Cold Weather Running

Winter Training

Cold weather running can be a burden to the runner as the cold can have a significant effect on your body’s responses to exercise with increased health risk. The paths can be wet, narrow and slippery and you have to watch your footing as you can slip and slide around in the dark.

However, the biggest obstacle is putting your trainers on and just getting out of the front door.  The thought of running in cold weather can have a profound psychological effect on you and can become a bit of a barrier as it’s dark now before work and afterwards.  Just the thought of going out again in the cold and dark as the cold wind whips your face and burns your lungs….it hurts and so it’s easy to say “I’m not going out for a run today, it’s too cold and dark and depressing”. Then one lost run can turn into many and we go into a downward spiral thinking that we’re not good enough and we’ve missed too much and everyone will be faster than me. Sound familiar?

Fitness is a year round endeavor and keeping positive is part of the challenge so think of cold weather training as a challenge to overcome rather than a mountain that seems too high to climb.  How does a mouse eat an elephant? One bit at a time, so take cold weather training as one run at a time, see it as a way to keep ahead of all of the people who are sat on the couch, focus on your goals for the spring as you emerge from the winter stronger and fitter.  And most of the time I’ve found that the weather isn’t as bad as it looks you just need to be prepared.

The good news is that running in cool or moderately cold temperatures can bring faster race times, remember how horrible it is to run in the heat as the sun zaps your energy?  When you run in cold weather there is  less blood needed to transport heat to the skin for cooling and more blood is available to send needed energy to the working muscles in the legs.  It's a different story if you are running in extreme cold temperatures and luckly we don't really get too much extreme cold weather in Whiteley but running in temperatures of -37 degrees C reduces both your core body temperature and maximal aerobic power which can affect performance plus the extra clothing can also restrict your movement.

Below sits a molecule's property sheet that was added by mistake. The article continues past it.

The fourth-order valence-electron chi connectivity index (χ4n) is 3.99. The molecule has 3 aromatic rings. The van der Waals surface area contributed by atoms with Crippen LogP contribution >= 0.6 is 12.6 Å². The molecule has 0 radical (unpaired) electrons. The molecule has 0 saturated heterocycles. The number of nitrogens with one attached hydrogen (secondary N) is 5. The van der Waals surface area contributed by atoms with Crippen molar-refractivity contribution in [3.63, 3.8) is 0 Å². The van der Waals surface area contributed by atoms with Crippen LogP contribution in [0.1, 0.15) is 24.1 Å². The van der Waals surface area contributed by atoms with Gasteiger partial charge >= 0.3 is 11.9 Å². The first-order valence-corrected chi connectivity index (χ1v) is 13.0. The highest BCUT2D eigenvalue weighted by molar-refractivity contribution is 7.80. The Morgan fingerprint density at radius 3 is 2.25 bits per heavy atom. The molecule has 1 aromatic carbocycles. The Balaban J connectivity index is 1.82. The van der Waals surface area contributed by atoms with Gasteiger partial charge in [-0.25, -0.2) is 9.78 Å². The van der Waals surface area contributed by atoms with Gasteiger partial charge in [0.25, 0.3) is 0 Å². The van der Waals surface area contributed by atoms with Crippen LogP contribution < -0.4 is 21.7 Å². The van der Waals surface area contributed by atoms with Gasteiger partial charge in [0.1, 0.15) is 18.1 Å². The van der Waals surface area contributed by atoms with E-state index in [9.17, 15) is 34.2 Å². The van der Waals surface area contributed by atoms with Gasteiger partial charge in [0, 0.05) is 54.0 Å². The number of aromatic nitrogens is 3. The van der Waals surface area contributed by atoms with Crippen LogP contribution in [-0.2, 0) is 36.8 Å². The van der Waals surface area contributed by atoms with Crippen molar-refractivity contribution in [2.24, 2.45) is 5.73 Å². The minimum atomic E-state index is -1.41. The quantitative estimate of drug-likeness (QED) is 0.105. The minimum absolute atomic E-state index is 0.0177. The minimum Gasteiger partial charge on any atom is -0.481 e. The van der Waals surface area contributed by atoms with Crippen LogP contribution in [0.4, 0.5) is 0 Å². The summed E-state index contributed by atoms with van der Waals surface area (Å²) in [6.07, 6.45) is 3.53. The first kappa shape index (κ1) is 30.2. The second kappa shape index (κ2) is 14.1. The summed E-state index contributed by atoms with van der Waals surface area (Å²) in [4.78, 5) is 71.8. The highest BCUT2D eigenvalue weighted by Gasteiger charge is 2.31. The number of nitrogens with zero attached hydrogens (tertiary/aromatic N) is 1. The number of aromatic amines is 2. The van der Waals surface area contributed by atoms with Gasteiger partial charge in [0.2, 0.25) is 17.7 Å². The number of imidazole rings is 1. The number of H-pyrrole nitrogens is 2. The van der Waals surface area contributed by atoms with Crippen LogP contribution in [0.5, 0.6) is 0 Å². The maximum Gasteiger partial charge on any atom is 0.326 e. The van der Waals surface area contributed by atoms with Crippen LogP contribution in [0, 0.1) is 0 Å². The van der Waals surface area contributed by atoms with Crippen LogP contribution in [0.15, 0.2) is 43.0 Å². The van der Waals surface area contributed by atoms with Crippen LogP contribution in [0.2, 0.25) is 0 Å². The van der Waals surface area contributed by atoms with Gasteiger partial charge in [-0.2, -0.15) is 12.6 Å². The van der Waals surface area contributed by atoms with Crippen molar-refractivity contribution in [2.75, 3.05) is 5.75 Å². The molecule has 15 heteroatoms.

If you have sensitive bronchial or asthma cold air can irritate these conditions as inhaled air attracts moisture and heat from the body and can cause dryness of the mouth, a burning sensation in the throat which can lead to coughing.  Wearing a protective cover over the nose and mouth helps most runners as this cover traps the exhaled moisture and warmth of the next inhalation and reduces the above symptoms.

Dressing for cold weather running

The key is to wear the right clothes in the right combination, so dress to stay warm but not too warm, a base layer and a t-shirt with long leggings should be suffice. Dressing in layers ensures you trap your body heat.

Dress to keep dry, a waterproof jacket over the top of your running gear acts as a layer to help you stay drier and warmer.

Dress to protect the extremities, toes, fingers, ears, face and head

Warm up and cool down

A proper warm up is even more important in winter because exposure to cold stiffens muscles and joints.  Starting training runs or races too fast on cold days could result in muscle strain and standing shivering can use up essential fuel stores. Warm up the muscles as well as the heart rate and if you are racing just keep moving/slow running right up until the start.  In winter it is important that you bring extra layers so you can put these on for the cool down especially after interval training as getting cold quickly can lead to injury.

Don’t forget to drink as you can still be dehydrated in cold weather and allow your body to adjust to the cold so don’t go out too fast in the group runs.  Try not to pay too much attention to your training pace on very cold days, just go fast enough to keep warm.

All in all winter training can be fun, running together in the rain, cold and snow brings a sense of acomplishment and achievement, a shared experience that brings us closer together.  I've always said the hardest bit is putting your trainers on and getting out of the door, but by sticking with your training your will have the strength to run faster when the flowers boom in the Spring x